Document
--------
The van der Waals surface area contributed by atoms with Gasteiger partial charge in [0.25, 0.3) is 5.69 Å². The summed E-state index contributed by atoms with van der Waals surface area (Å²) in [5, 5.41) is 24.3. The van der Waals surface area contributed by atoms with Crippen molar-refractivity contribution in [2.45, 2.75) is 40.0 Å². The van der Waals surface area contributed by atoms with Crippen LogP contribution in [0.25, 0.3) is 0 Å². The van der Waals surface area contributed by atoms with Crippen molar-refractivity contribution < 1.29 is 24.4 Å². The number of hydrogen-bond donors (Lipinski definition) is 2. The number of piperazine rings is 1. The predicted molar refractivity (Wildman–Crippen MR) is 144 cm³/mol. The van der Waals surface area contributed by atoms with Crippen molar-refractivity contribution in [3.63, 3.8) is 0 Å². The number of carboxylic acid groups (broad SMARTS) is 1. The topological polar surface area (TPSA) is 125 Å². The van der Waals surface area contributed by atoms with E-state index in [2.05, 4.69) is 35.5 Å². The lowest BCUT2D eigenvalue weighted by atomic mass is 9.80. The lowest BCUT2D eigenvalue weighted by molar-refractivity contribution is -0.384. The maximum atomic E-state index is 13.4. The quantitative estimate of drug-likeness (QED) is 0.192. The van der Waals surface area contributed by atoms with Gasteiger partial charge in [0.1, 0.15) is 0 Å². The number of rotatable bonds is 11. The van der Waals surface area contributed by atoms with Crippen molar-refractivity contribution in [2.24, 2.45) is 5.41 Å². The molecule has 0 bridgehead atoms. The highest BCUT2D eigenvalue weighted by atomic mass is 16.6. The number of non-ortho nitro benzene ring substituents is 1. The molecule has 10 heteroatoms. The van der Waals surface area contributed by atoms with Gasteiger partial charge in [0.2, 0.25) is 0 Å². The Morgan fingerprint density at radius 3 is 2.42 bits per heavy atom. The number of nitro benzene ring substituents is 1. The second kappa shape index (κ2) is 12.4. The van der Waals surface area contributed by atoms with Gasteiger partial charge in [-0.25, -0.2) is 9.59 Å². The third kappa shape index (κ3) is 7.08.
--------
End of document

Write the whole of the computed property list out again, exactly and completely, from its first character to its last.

The van der Waals surface area contributed by atoms with Gasteiger partial charge in [0.25, 0.3) is 5.69 Å². The summed E-state index contributed by atoms with van der Waals surface area (Å²) in [5, 5.41) is 24.3. The van der Waals surface area contributed by atoms with Crippen molar-refractivity contribution in [2.45, 2.75) is 40.0 Å². The van der Waals surface area contributed by atoms with Crippen LogP contribution in [0.25, 0.3) is 0 Å². The van der Waals surface area contributed by atoms with Crippen molar-refractivity contribution < 1.29 is 24.4 Å². The number of hydrogen-bond donors (Lipinski definition) is 2. The number of piperazine rings is 1. The predicted molar refractivity (Wildman–Crippen MR) is 144 cm³/mol. The van der Waals surface area contributed by atoms with Crippen molar-refractivity contribution in [3.63, 3.8) is 0 Å². The number of carboxylic acid groups (broad SMARTS) is 1. The topological polar surface area (TPSA) is 125 Å². The van der Waals surface area contributed by atoms with E-state index in [2.05, 4.69) is 35.5 Å². The lowest BCUT2D eigenvalue weighted by atomic mass is 9.80. The lowest BCUT2D eigenvalue weighted by molar-refractivity contribution is -0.384. The maximum atomic E-state index is 13.4. The quantitative estimate of drug-likeness (QED) is 0.192. The van der Waals surface area contributed by atoms with Gasteiger partial charge in [0.1, 0.15) is 0 Å². The number of rotatable bonds is 11. The van der Waals surface area contributed by atoms with Crippen molar-refractivity contribution in [2.24, 2.45) is 5.41 Å². The molecule has 0 bridgehead atoms. The highest BCUT2D eigenvalue weighted by atomic mass is 16.6. The number of non-ortho nitro benzene ring substituents is 1. The molecule has 10 heteroatoms. The van der Waals surface area contributed by atoms with Gasteiger partial charge in [0.2, 0.25) is 0 Å². The Morgan fingerprint density at radius 3 is 2.42 bits per heavy atom. The number of nitro benzene ring substituents is 1. The second kappa shape index (κ2) is 12.4. The van der Waals surface area contributed by atoms with Gasteiger partial charge in [-0.25, -0.2) is 9.59 Å². The third kappa shape index (κ3) is 7.08.